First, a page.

I wish to point that lower courts often grabble with cases that suggest that property should be sold pendent lite especially in grave situations where poverty and dire financial circumstances exist which threatens the wellbeing of children. In those such cases, perhaps the Court of Appeals will be confronted with just the right fact pattern where they can rule on such facts in order to avoid hardship befalling young children, I submit, however, that this would be the exception rather than the rule.  First, in O.R,O, supra,, unlike the usual  case there was an actual agreement in place to sell the house contingent upon the Mother finding alternative housing arrangements, which is a very special circumstances. 

Second, in O.R.O., supra, unlike the usual case there was no equity in the house such that if the house were to be ordered sold the proceeds would only be enough to satisfy the mortgage and brokerage fees, stave off foreclosure, and stave off further mortgage payments.  On the other hand, in the cases where millions of dollars are at stake, and where there are fluctuating market forces, such a ruling would not make senise since it could be used to force the lesser monied spouse out of their residence prior to a full blown trial. 

Third, in D.R.O., supra, unlike most casers, the paying spouse was not residing in the marital residence, and hence the occupying spouse was living off the other party’s equity “rent free,” at the Husband’s expense, while the Husband was having to pay for a mortgage which exceeded the value of the equity in the house. In distinguishing D.R.O., supra from other more typical cases, where the marital residence is occupied by both parties not one party is benefiting over the other party because of the other’s exclusive occupancy.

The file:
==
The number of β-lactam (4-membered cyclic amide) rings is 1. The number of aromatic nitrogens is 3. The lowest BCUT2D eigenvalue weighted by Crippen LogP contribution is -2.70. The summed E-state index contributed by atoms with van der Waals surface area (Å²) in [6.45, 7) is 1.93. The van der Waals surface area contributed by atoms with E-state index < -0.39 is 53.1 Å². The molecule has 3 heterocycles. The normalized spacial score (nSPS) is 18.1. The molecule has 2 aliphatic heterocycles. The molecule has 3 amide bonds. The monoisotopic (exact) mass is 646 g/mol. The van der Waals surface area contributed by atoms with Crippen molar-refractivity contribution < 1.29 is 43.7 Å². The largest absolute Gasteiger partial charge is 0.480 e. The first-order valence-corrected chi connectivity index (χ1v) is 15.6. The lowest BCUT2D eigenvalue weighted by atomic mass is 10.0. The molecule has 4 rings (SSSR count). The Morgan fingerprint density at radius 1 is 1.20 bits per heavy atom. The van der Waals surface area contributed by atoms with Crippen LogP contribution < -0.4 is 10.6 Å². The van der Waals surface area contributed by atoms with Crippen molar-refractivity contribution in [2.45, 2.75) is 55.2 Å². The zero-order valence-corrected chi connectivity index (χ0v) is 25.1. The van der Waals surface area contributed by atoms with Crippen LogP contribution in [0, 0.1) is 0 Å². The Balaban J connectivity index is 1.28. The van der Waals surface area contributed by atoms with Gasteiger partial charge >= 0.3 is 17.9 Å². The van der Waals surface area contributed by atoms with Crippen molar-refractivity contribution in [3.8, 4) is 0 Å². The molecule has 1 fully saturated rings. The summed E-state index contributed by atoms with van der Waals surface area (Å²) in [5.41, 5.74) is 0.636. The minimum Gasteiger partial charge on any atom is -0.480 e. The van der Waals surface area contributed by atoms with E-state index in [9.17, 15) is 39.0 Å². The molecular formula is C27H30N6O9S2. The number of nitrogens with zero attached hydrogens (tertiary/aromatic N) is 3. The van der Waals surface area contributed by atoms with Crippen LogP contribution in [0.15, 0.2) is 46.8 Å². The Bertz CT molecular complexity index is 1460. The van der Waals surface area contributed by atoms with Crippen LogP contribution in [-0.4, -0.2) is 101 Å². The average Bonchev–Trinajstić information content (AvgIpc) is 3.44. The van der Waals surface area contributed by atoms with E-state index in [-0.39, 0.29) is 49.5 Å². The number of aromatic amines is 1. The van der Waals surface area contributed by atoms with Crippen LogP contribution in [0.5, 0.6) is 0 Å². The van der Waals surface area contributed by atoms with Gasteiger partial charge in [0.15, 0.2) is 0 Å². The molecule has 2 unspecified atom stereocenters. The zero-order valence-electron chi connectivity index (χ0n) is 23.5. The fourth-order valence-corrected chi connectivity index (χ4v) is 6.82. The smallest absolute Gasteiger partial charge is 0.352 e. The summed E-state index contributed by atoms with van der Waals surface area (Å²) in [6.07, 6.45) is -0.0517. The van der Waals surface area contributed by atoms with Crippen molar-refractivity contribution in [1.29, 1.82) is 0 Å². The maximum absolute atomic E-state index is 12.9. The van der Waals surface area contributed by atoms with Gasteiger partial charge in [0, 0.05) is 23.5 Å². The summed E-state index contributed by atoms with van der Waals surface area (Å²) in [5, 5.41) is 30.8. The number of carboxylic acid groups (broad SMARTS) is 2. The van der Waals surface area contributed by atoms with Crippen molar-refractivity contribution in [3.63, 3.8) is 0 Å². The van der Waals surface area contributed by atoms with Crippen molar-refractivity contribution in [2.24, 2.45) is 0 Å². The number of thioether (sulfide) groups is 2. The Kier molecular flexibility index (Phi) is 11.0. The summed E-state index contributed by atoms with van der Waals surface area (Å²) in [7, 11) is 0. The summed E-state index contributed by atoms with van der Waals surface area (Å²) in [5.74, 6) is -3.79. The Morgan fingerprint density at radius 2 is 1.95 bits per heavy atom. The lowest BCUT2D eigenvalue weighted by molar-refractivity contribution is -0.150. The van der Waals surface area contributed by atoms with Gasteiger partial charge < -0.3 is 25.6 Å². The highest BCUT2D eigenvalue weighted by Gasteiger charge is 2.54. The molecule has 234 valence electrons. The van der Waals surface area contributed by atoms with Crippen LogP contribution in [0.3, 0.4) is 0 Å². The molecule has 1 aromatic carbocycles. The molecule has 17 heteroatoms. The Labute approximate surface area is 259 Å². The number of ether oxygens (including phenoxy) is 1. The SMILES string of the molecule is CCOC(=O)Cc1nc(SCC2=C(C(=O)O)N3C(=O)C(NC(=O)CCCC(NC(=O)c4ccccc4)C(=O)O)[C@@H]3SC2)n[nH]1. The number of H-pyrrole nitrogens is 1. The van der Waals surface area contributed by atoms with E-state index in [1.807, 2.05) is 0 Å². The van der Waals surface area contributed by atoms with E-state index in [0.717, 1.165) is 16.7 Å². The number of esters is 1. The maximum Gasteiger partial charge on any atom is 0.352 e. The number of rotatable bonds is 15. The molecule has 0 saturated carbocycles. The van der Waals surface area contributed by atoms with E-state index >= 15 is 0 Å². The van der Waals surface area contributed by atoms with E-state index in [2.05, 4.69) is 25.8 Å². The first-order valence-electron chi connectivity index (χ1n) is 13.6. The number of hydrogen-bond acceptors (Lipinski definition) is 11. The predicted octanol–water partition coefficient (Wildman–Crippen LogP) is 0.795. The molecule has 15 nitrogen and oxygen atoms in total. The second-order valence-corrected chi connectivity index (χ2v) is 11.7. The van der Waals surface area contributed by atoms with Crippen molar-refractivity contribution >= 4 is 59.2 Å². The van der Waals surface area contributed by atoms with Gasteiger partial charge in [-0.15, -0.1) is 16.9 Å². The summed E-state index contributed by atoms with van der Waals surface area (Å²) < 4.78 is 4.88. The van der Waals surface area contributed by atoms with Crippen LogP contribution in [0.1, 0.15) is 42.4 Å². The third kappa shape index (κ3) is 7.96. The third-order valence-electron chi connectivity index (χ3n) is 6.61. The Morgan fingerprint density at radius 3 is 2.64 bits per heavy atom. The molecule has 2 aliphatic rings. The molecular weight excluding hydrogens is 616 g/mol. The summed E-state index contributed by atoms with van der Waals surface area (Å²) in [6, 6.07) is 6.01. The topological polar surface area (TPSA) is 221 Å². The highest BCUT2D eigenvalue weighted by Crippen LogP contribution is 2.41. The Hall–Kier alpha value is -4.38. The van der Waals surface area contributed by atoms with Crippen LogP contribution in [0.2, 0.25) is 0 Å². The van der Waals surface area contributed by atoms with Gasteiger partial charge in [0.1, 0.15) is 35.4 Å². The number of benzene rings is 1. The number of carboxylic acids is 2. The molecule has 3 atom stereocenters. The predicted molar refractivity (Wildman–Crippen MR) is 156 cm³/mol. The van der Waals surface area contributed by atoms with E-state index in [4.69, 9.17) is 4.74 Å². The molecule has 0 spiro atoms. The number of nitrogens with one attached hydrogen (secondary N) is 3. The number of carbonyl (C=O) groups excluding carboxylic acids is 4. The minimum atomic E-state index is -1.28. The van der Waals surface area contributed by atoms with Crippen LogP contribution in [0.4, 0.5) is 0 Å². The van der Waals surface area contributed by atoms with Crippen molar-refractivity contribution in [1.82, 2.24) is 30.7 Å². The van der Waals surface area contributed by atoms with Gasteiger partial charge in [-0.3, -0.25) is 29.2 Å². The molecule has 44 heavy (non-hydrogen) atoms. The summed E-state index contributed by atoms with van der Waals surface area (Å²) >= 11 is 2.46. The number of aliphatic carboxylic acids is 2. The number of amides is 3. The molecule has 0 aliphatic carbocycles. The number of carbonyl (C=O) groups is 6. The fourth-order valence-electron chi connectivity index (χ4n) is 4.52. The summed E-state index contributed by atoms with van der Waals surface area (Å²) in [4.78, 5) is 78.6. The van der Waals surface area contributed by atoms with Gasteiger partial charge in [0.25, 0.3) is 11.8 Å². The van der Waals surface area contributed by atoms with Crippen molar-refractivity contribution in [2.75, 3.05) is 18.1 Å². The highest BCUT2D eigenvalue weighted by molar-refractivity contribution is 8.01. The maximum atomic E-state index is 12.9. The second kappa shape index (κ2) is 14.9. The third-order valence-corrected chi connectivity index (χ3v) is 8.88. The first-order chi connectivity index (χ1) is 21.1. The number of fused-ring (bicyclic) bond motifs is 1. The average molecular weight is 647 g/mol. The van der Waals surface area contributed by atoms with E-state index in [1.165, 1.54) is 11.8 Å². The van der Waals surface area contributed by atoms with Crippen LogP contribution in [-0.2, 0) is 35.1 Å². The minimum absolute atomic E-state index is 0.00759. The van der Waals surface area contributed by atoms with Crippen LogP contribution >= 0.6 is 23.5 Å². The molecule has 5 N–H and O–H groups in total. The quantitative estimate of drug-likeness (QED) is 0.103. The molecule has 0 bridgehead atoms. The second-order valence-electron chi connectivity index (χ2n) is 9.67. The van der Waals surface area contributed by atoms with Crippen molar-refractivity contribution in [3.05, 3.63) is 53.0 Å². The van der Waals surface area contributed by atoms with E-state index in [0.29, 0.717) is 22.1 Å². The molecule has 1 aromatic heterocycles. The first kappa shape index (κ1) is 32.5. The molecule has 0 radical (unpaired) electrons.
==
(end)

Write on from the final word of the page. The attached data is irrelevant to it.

Fourth, in O.R.O., supra, unlike many cases, there were children of the marriage which needed to be supported, such that the Court felt that the payments the Husband was making on a loan that exceeded the value of the home could have better be applied toward the support of the children. 

In closing, it is usually more advantageous for the parties to delay the sale of the marital residence until a final determination of this matter.